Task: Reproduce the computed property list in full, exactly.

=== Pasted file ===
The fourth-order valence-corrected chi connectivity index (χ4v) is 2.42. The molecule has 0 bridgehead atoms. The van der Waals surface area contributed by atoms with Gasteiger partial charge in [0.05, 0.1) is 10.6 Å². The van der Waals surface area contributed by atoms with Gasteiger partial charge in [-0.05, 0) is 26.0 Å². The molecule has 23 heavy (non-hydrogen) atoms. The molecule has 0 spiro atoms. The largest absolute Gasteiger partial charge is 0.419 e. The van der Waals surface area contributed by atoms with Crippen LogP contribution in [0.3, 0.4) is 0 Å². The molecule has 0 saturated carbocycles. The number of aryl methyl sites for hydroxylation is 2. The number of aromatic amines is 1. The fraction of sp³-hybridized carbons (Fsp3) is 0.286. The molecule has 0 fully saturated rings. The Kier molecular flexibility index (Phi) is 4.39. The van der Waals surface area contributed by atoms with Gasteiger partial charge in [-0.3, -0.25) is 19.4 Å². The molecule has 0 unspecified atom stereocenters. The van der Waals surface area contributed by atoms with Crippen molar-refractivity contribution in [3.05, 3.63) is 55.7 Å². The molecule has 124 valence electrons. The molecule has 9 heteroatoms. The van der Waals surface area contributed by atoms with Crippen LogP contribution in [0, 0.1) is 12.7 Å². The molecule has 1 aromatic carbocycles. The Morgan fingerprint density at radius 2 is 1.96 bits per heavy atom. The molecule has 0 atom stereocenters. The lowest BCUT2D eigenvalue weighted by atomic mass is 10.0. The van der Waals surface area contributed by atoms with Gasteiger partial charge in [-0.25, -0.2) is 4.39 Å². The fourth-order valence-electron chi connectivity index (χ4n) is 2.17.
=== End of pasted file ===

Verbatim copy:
The fourth-order valence-corrected chi connectivity index (χ4v) is 2.42. The molecule has 0 bridgehead atoms. The van der Waals surface area contributed by atoms with Gasteiger partial charge in [0.05, 0.1) is 10.6 Å². The van der Waals surface area contributed by atoms with Gasteiger partial charge in [-0.05, 0) is 26.0 Å². The molecule has 23 heavy (non-hydrogen) atoms. The molecule has 0 spiro atoms. The largest absolute Gasteiger partial charge is 0.419 e. The van der Waals surface area contributed by atoms with Crippen LogP contribution in [0.3, 0.4) is 0 Å². The molecule has 0 saturated carbocycles. The number of aryl methyl sites for hydroxylation is 2. The number of aromatic amines is 1. The fraction of sp³-hybridized carbons (Fsp3) is 0.286. The molecule has 0 fully saturated rings. The Kier molecular flexibility index (Phi) is 4.39. The van der Waals surface area contributed by atoms with Gasteiger partial charge in [-0.3, -0.25) is 19.4 Å². The molecule has 0 unspecified atom stereocenters. The van der Waals surface area contributed by atoms with Crippen molar-refractivity contribution in [3.05, 3.63) is 55.7 Å². The molecule has 124 valence electrons. The molecule has 9 heteroatoms. The van der Waals surface area contributed by atoms with Crippen LogP contribution in [0, 0.1) is 12.7 Å². The molecule has 1 aromatic carbocycles. The Morgan fingerprint density at radius 2 is 1.96 bits per heavy atom. The molecule has 0 atom stereocenters. The lowest BCUT2D eigenvalue weighted by atomic mass is 10.0. The van der Waals surface area contributed by atoms with Gasteiger partial charge in [-0.25, -0.2) is 4.39 Å². The fourth-order valence-electron chi connectivity index (χ4n) is 2.17.